Baseball: The Best Sales Training I Ever Had

Working in the sales and outsourced sales management world, I am often asked about sales training. I have been working with sales teams for 17 years, and have been through and have run a variety of sales training programs. So, it is usually pretty quick in the process when I get asked about the value of sales training and what I think is best. There are a great variety of sales training methods out there, starting with the Dale Carnegie courses (what salesperson at some point in their career hasn’t been asked to read “How to Win Friends and Influence People?) and going through the 12 point sales process “invented” by the latest great sales trainer.

My favorite sales training?

That’s easy: my years playing competitive baseball.

So how can baseball be a training ground for sales success you ask? What the heck does hitting a round ball with a round bat have to do with my company selling widgets? One might ask what the latest and greatest 12 point, pre-planned sales training will do to help your sales team, which sells differently than any other in the world (but why people keep buying training that is already laid out and does not take into account the unique nature of your sales team is topic for another discussion at another time).

It has been said by almost everybody that hitting a baseball is the single most difficult thing to do in sports. If you are lucky enough to fail only 70% of the time at it, chances are that one day you will be giving a speech in Cooperstown as you are enshrined into the Baseball Hall of Fame. Heck, you may find yourself on a Wheaties box one day too!

How can someone spend 20 years of their life traveling around the country, knowing that the odds are against their success every time they get up to do their job? What can possibly motivate this person to continue to say, “This time, I’m gonna do it!” knowing that most likely they won’t? Baseball players do this every day…salespeople do this every day too.

Think about it, in a typical day, a salesperson may reach out to 100 people. Of those 100, a good 85 will most likely completely ignore you, not even answering your phone call but allowing you to leave a voice mail for them so that one day they may call you back. Of the 15 you actually reach, 10 will probably say they don’t need you—now or ever—and a few may even hang up on you. The last 5 are the ones that really matter. Some days, all five may schedule appointments with you, place an order, or maybe even give you business right on the spot. It is the five, not the 95 that you are in sales for.

Good salespeople and good baseball players have one specific trait in common that helps them be successful—the ability to have long memories about what they do well and short memories about the negative. Sometimes this can be difficult, so I take a trick I learned from watching New York Yankees great Don Mattingly during my baseball playing days and apply it to my sales life. Mattingly said his best way to avoid long slumps was to take the entire 600+ at bat season and break it down into 10 at bat increments. His goal? To get 3 hits in those 10 at bats. When he got his 3 hits or had 10 at bats, he would start over, reviewing what went right (he may have gotten 3 hits in 3 at bats or 0 hits in 10 at bats) learning what went wrong and then moving on to the next set of 10. This allowed him to not get too high on the good or too low on the bad; knowing that it was a long season that by nature will have peaks and valleys.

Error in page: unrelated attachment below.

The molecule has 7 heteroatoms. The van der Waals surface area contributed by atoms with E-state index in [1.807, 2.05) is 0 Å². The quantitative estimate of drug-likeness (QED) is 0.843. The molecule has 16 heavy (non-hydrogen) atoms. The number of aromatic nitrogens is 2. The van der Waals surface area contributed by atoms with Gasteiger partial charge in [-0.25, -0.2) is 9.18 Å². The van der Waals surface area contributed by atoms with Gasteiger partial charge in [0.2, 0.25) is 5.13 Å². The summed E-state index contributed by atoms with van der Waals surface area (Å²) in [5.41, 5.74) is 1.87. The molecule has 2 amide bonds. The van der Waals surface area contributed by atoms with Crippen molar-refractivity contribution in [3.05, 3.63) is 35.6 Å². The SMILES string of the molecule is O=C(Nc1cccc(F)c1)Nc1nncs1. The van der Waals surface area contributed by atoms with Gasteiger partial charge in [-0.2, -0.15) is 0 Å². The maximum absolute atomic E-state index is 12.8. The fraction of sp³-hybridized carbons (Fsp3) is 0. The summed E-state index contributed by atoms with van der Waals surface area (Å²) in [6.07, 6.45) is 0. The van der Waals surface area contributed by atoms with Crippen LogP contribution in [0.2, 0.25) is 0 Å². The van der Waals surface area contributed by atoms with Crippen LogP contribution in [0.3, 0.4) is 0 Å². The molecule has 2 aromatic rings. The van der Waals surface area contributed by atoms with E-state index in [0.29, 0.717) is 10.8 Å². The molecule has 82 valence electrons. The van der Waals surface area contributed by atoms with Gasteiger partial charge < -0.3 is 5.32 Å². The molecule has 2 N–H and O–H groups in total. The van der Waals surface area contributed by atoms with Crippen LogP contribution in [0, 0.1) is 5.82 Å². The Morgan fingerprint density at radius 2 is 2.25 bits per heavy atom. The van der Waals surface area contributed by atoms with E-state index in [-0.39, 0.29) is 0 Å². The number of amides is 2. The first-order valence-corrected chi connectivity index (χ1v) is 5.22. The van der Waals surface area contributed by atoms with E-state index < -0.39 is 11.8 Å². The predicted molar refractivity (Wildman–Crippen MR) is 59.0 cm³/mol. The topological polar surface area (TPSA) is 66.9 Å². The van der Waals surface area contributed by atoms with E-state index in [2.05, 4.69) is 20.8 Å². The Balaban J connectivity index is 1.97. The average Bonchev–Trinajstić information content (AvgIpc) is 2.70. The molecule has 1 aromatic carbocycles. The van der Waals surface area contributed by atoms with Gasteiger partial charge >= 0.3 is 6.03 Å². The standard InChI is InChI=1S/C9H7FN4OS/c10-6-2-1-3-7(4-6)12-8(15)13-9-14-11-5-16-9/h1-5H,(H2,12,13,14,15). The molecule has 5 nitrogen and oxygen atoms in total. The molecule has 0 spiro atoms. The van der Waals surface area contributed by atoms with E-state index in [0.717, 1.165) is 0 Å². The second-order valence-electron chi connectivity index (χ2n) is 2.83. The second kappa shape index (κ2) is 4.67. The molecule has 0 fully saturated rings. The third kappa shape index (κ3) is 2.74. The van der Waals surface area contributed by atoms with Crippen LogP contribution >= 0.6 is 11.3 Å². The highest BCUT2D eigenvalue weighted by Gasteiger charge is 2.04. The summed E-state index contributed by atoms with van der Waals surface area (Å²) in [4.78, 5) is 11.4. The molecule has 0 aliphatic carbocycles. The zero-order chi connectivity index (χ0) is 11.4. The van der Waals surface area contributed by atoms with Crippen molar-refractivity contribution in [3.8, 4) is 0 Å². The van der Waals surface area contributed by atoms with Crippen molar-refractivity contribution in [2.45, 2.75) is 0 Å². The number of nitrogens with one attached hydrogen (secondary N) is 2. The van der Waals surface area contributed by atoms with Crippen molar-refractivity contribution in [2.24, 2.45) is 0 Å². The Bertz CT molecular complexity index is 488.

I have applied this same attitude to sales teams, having them look at 10 contact increments. We set a goal to speak to three people out of every 10 calls we made, and one meeting scheduled from the 3 we talked to. Now this may not seem like much, but it is a very aggressive goal. Getting three people to talk to you out of every 10 calls doesn’t seem too bad, but getting one of three to meet with you? Now that is a bit tough.

Much like baseball, there are certain things you can’t control. You try to hit the ball hard every time but sometimes, major league fielders will catch the ball no matter how hard you hit it. With salespeople, it is the dreaded voice mail. No matter how good you are feeling or how great you may sound, you will get a bunch of voice mails. You can increase the chances of getting an appointment from those 10 calls, however, by leaving a strong message—I call this developing a relationship with the client’s voice mail.

So 10 calls at a time, which should usually take about an hour. Look at what’s working and what you feel you should adjust. Learn from them and then forget them as it is on to the next 10.

Who knows, this may just get you to Yankee Stadium…or business with your ideal prospects!


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5 Responses to “Baseball: The Best Sales Training I Ever Had”

  1. Baseball: The Best Sales Training I Ever Had « Hot Sales Strategies « Sales Training Says:

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  3. Welcome to February Everyone, the Month Known for Love and the Hope of an Early Spring! « Randolph Sterling 2.0 Says:

    […] have always found that playing a game where even the best fail 7 out of 10 times has been great preparation for a career in sales. It has allowed me to learn from everything I do as there is always room for improvement in the […]

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